One of the great dangers in coaching a group of athletes in the same sport is the tendency to stick them all in the same box. If they play X, then they need Y. The problem is, however, you can have two athletes who perform roughly the same on the court, but come about those abilities in two completely different ways. What is important to remember in training for sport is that power output is the main goal – power is the ability of the body to produce force quickly.
One of the things that amazes me the most is that people usually seek an increase in power output by chasing speed increases first. They start to perform plyometrics and modified Olympic lifts in the hope these movements will add to their speed and therefore increase their power. Wouldn’t it be better to actually know if you’d benefit more from gains in strength or speed first, and then create a training plan that helps you achieve exactly that?
In the book Supertraining, Mel Siff explains the concept of the strength deficit as, “ …defined as the difference between maximum strength produced in a given action and absolute strength of which the athlete is capable in that same action.”
What makes this important is that the difference between maximum strength produced and absolute strength can be identified under different speeds and loads. For instance, if there is a large noticeable difference between jumping with the knees slightly flexed and jumping preceded by a dip, you would seek out ballistic and shock methods of training, such as plyometrics. If there is a small difference, however, you’d be better off choosing strength and hypertrophy training with loads ranging from 5RM-8RM and using methods such as CAT (Compensatory Acceleration Training). The main factors to keep in mind, though, even after you have done a self-test, is that your training plan should be in line with the demands of your sport. In sports that have little external load – sprinting, jumping, even baseball pitching – training to increase rapidity of movement is vital.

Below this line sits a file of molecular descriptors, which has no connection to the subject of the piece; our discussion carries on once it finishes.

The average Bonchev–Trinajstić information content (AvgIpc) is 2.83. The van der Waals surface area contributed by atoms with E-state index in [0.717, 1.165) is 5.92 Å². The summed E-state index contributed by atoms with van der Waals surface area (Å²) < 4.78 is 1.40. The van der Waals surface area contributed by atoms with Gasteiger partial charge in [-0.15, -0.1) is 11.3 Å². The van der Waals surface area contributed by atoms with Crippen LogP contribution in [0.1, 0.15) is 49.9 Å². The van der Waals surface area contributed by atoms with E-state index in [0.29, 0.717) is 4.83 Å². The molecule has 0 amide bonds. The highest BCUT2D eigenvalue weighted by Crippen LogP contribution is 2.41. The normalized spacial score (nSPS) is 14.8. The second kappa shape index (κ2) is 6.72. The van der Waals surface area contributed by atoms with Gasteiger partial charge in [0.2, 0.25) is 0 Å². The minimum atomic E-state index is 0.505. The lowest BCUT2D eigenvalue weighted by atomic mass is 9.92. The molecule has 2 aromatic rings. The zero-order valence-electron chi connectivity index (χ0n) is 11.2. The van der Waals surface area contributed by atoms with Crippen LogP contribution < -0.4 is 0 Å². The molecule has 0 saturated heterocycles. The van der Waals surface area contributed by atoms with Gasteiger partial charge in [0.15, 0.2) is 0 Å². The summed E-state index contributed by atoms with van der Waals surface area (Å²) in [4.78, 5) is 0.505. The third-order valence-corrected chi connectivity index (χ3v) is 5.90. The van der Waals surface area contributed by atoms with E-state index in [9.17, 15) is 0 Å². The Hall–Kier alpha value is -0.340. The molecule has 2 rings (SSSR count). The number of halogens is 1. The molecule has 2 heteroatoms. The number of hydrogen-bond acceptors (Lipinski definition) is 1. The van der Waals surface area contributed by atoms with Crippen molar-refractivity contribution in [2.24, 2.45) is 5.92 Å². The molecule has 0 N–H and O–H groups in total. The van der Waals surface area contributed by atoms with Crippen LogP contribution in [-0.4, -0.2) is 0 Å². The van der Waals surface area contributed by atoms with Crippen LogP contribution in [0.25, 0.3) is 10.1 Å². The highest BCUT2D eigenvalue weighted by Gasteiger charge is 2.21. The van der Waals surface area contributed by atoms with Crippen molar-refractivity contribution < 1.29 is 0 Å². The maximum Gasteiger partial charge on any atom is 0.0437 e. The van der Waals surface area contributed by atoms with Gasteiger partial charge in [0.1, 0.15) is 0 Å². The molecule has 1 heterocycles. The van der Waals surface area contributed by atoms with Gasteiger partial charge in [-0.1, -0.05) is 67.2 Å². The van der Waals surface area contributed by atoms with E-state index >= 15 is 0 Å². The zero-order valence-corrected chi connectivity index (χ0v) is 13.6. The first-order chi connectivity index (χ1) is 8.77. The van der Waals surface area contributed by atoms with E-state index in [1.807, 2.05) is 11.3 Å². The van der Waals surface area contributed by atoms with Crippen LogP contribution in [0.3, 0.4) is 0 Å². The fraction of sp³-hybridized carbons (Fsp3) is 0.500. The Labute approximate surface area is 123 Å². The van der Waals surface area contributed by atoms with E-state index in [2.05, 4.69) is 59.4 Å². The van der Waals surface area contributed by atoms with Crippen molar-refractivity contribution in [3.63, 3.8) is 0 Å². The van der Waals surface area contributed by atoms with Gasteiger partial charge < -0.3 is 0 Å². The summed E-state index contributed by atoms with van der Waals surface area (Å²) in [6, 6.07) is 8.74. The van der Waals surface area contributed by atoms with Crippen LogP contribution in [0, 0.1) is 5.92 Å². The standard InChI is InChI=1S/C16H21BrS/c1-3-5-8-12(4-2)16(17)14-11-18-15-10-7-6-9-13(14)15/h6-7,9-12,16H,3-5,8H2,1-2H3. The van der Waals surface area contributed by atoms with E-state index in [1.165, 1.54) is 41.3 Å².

The difficulty in testing some of these differences is that “absolute” strength is lab-tested by inducing electric shock into the muscles to see how much force can be generated! I don’t know about you, but my general health and fitness plan doesn’t involve being subjected to voluntary electrical shock (which is precisely why I will never do a Tough Mudder). So how can we test this?
A recent study published in the Journal of Strength and Conditioning Research came up with a far cheaper and easier way to measure these deficits. By using a jump mat and variously weighted squat jumps, researchers were able to identify the deficits. Using a device similar to a Smith Machine, which only allowed movement in the vertical plane, subjects were tested on their jump heights without the need to balance, so a reasonably accurate test of peak power was conducted.
The researchers findings showed that the same deficits could be seen as described in Siff’s original writings. Athletes who tested poorly on low load jumps (body weight plus 20%) were found to be in need of ballistic training, while those who tested poorly on high load jumps (body weight plus 60%) were in need of extra maximal strength work.
This is a great reason why cookie cutter plans found on the Internet often lead to mediocre results. With a one-size-fits-all plan there is no way to tell if the athlete is in need of speed-strength work or maximal strength work, and only by working on their individual weakness can they really achieve great performance.